Thursday, September 06, 2012
In my ongoing examination of how my wife, Cupcake and I, (and ostensibly most married couples) differ, there is no better place to start than the bedroom. Even people generally oblivious to their surroundings can spot the difference between a man’s bedroom and one that has experienced “the female touch”. (Sounds so much better than “the iron fist” but they produce the same results.)
First of all, no self-respecting macho guy would think to buy such boudoir trappings as bed skirts and pillow shams. The entire bed skirt and sham industry would go down the tubes if they relied on their male customers.
Being a life-long student of the female psyche, (my vain search for the correct switch to turn them on has become a quest for the “mute” button) I do have some insights into this bed-dressing behavior. I suspect, for instance, the purpose of these frilly mattress adornments is to hide the dust-bunnies that live under the bed. I can’t for the life of me think of any other purpose. The skirt does make hiding one’s self beneath the bed more effective, but the colony of dust bunnies makes one sneeze, which negatively impacts on that effectiveness. Plus it scares the dust bunnies.
The purpose of pillow shams, on the other hand, continues to elude me. It seems they are pillows in name only because if you use a shammed up pillow as a… well… a pillow, you will be inviting the ire of your missus. These extra-frilly pillow-cases are special and using them as an actual pillow might… well, I’m not really sure of the downside, other than Irritable Wife Syndrome, but it must be dire, indeed, for the reaction it gets.
Cupcake’s approach to our duvet cover is classic head scratching material for me. To her credit, she truly was appreciative of the duvet and cover I’d bought her for Christmas a few years back. The cover, in particular, was top of the line with a thread-count in the thousands or millions or some other big number. It is beautiful and luxurious looking and Cupcake treasures it so highly, she covers the duvet cover with another cover to protect it. Seriously! It’s like displaying the Mona Lisa with a paper bag over it to protect the pigmentation.
Another readily apparent difference in bedroom behavior by gender is how flat space is utilized. Let’s compare and contrast. On the top of my chest of drawers, a surface area approximately a half a meter by one meter, I have a picture of the boys, a basket with pens, batteries, a jackknife, etc. and, at bed time, the contents of my pockets.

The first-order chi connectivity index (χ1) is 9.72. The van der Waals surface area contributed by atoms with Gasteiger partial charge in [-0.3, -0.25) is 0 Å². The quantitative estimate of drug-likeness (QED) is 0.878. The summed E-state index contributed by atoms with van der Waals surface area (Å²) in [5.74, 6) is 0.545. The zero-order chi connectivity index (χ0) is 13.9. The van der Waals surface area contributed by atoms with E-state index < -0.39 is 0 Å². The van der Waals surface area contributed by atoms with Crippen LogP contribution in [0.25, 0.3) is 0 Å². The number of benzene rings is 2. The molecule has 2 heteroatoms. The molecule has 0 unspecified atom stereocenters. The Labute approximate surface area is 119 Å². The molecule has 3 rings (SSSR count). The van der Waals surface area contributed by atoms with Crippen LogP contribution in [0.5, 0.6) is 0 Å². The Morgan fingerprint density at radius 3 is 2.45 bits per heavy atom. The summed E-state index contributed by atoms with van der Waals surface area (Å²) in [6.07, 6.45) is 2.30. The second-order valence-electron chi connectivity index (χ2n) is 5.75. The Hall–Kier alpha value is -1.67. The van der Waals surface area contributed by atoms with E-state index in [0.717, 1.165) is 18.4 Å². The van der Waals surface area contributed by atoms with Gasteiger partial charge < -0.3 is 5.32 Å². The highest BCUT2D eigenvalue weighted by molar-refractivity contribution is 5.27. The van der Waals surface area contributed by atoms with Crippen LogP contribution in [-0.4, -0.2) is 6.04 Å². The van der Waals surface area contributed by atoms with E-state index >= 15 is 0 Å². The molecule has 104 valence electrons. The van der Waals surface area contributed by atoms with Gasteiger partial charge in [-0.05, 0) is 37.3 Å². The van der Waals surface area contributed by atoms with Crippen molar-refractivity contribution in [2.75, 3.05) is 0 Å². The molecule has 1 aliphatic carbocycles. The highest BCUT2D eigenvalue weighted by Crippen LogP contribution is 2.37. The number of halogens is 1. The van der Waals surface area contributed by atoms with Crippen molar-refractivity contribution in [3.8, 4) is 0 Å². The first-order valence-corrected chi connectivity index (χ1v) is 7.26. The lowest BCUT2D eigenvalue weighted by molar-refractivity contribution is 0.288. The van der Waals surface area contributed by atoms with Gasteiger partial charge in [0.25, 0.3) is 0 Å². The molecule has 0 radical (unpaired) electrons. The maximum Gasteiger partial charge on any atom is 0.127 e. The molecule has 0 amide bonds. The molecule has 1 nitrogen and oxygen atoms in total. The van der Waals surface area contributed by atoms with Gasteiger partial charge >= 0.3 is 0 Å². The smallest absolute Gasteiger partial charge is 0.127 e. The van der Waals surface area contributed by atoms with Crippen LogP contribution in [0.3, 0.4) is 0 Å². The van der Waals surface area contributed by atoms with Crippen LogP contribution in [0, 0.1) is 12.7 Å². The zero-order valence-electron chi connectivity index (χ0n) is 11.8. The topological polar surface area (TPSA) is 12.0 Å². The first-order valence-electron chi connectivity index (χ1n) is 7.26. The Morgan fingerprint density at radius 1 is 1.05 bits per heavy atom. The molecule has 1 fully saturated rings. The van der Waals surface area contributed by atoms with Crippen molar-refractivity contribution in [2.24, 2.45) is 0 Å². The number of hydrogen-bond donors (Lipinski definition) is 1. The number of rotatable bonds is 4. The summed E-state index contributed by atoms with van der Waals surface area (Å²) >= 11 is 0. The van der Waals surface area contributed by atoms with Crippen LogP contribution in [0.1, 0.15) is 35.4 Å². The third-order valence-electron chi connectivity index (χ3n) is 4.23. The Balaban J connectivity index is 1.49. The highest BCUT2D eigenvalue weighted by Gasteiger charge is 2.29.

Cupcake drawers are enormous. (Not her undies, her chest of drawers, I mean.) Her drawers outnumber mine, nine to four and she easily has three times the surface area to work with. It’s a good thing too. Besides four or five pictures of our kids, there are a bunch of photos of our friends and relatives kids as well as a number of pictures of kids I have no idea who they might be. Additionally, there is a TV, a satellite receiver, a DVD player, a hair dryer, 12 scented candles, three different skin lotions for three different body parts (New Olay for Elbows; now with eye of newt!) and a statue of Jesus. Dusting the surface is an all day event. Cupcake has become much more diligent about keeping her drawers dust-free, however, after I mentioned when she leaves it for a few weeks, it makes it easier to track the mice.
Cupcake also has a “hold-all” basket on her drawers with a list of contents far too numerous to list here. Rest assured there are enough liniments, lotions and potions that would rival Mary Kay’s. (Not that I’ve been in Mary Kay’s bedroom… I swear, honey!)
Another glaring contrast between male-oriented bedrooms (as enjoyed by single males) and every other bedroom in North America, is the choice of wall fashions. Since I’ve never had my own place, I can only imagine the wall art would consist of tasteful, highly stylized erotic imagery or, depending on the maturity of the male; “Call of Duty” and Katy Perry posters.
Cupcake would rather die than live with a video game poster on her bedroom wall. She favors more photos. There’s our wedding picture, our first anniversary picture, our “six month of dating” picture and our “oops, we dropped out hat” picture. Then there is the big picture of a bunch of pinkish flowers to contrast with the dusty rose hue of the walls. Neither color would likely be found in the bedroom of a single man with average sensibilities.
I can actually recall the conversation when we picked out the color scheme of the bedroom years ago.
“”I don’t care,” claimed Cupcake, “what color we go with, as long as it’s not blue. Or green. Or yellow.”
She then reeled off virtually every color in the spectrum, and some I’m sure she made up (ecru?) with the exception of dusty rose. My bedroom palette fate was sealed. Like I cared.
That lack of caring is exactly why, however, women end up in charge of adorning the bedrooms of the nation. A vacuum is created aesthetically because when men are in the bedroom, we’re not thinking window coverings, wall fashions or color schemes. We’re more interested in either sleep or sex and neither usually involves having the lights on, which makes all that decorating pretty much irrelevant. We spend the vast majority of our bedroom time with our eyes closed. Why would we care how it looks?
And that, gentle reader, is the main difference between the genders and the reason ecru exists.
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